Most fretwire fits a 0,023 inch slot - usually that takes a special saw

Elmin Basovic wrote:Got a question, should i make a detachable neck or should I make the heel block (i don't know if it's called that way but i'm thinking about the block inside of the guitar right under the top plate and fretboard) and the heel out of one piece and then slide the sides into pre cut pockets?


Most steel string guitars have detachable necks fastened to the body with either a wood working joint (so called "dovetail") or bolted on using some sort of bolts and metal inserts. Most nylon string guitars have the sides inserted into slots in the neck heel - called a "Spanish heel". With the detachable neck you "set" the neck angle to the body to achieve the proper string geometry and can adjust it in the future if and when it becomes necessary. With a Spanish heel you build the geometry into the neck as you build the guitar, it is difficult to change in the future.

As several of us have pointed out before, this is all well explained in books like Cumpiano and your plans will indicate which neck joint is used on the particular guitar you are building.
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Re: Making my first steel string acoustic guitar

Postby Freeman Keller » Mon Nov 06, 2017 12:23 pm

Elmin Basovic wrote:
Barry Daniels wrote:YOU NEED TO GET A BOOK TO GUIDE YOU. WE CANT WALK YOU THROUGH THIS STEP BY STEP. ITS TOO COMPLEX.


okay, i was just asking for someone to say what they think is best, i didn't ask you to guide me


okay, since you ask what I think is best - if you are building a steel string guitar the best and easiest joint for a new builder is a bolted mortise and tenon. If you are building a nylon string guitar either choice is good but the Spanish heel is traditional and thats what I think is best.

see page 12 and 13 of Cumpiano & Natelson (which in the future we will just refer to as C&N)
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Re: Making my first steel string acoustic guitar

Postby Bryan Bear » Mon Nov 06, 2017 1:25 pm

Elmin Basovic wrote:
Barry Daniels wrote:YOU NEED TO GET A BOOK TO GUIDE YOU. WE CANT WALK YOU THROUGH THIS STEP BY STEP. ITS TOO COMPLEX.


okay, i was just asking for someone to say what they think is best, i didn't ask you to guide me


My short answer would be. Use a bolt-on butt joint or bolt-on mortise and tenon. The Spanish heel construction has its place but you have a better chance of being able to recover from your mistakes with a bolt on neck. That is just my opinion. If you get 12 luthiers (not that I consider myself a luthier) in a room, you'll get at least 25 opinions on what neck joint is best <G>. I'm sure you will get several, seemingly, conflicting answers to this question. . .

Disassembling a guitar and measuring it will not everything you need to know. You will not learn things like neck angle or how to build it in, the many ways to approach top arching. . . All of these things are related and if you just start building, you will spend a LOT of effort trying to find ways to fix the geometry issues you built in. We want to avoid having you make any unrecoverable errors in planning.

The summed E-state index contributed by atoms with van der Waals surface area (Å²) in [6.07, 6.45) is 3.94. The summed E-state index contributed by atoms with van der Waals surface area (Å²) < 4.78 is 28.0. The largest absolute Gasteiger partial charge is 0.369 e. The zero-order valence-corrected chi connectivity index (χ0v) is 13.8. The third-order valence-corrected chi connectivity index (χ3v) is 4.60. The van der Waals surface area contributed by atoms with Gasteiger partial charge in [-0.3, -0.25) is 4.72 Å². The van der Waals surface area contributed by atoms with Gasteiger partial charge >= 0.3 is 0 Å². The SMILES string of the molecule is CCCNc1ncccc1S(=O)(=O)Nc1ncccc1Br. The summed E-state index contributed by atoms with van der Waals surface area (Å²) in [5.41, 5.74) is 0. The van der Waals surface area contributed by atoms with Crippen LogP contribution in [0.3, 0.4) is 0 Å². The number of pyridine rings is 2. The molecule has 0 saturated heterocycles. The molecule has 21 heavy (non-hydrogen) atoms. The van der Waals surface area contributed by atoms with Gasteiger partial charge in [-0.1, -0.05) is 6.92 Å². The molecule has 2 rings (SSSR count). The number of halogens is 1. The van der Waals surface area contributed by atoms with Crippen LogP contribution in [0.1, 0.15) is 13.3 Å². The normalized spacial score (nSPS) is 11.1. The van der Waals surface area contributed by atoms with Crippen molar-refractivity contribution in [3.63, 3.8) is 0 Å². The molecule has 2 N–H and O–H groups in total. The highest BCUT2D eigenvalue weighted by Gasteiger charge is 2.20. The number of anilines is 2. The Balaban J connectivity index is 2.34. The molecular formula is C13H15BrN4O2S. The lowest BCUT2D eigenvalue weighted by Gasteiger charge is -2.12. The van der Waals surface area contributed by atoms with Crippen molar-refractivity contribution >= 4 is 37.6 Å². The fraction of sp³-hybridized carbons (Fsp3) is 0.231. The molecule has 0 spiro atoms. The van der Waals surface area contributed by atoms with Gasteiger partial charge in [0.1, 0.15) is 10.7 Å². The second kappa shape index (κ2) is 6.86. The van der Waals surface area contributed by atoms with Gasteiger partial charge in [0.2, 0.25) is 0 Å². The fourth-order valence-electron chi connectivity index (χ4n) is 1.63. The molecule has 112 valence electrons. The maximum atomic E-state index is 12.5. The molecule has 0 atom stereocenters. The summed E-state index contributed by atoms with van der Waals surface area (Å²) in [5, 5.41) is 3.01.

Often beginners ask questions that are difficult to answer because they are so broad. They may not seem so to the asker, but formulating a concise answer is almost impossible.

All the advice I have given you are thinks I wish I knew when I started out. I made my first instrument (a long neck dulcimer) without any plan and an incomplete (born of my own hubris) understanding of how the geometry works. I eventually got it done, but boy did I waste a lot of wood and time. Then I found this place and started reading and slowly understanding. I made a second one and it came out a lot better but still a long way to go. . . About halfway through that project, I started reading C&N. By the next instrument (and a lot of reading from several sources) I was able to ask better questions. One thing I found helpful when I came to a question was to look through the archives for related discussion to try to answer it first. After doing that, I found I had a better understanding of what I wanted to know. Then I could ask a more pointed question that would get more focused discussions started.
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Re: Making my first steel string acoustic guitar

Postby Barry Daniels » Mon Nov 06, 2017 7:44 pm

Sorry if I came across so grumpy. Let me try to explain why I so strongly reacted this way. Back about 50 years ago I wanted to build a guitar in a bad way. I had no idea how to do this and there was literally zero information available. Yet I knew that people were making guitars in factories. I took a piece of mahogany paneling that was left over from the building of our house. I cut it out in the shape of the guitar, including the neck. I made another one for the back. Then I stared at these two flat pieces trying to figure out how to turn that into a 3D guitar. I quickly realized this was a doomed effort so I stopped. For another 10 years I searched endlessly for some piece of information. About 1973 I found one page in the Whole Earth Catalog that talked about a guitar school in the northeast US, which may have been Charles Fox's school. But there was no contact information or any real leads. About three years later I was in a bookstore and saw a book on the top shelf that my eyes were immediately drawn to. It was Irving Sloane's "How to Build a Steel-String Guitar". I literally started shaking. I took the book down and carried it in both hands to the check out counter. Then I took it home and read it cover to cover, twice over the next two or three days. In the back of the book was information about a store in NYC that sold guitar wood. I built my first guitar with this book and it didn't sound very good but looked fine, and this lead to much more.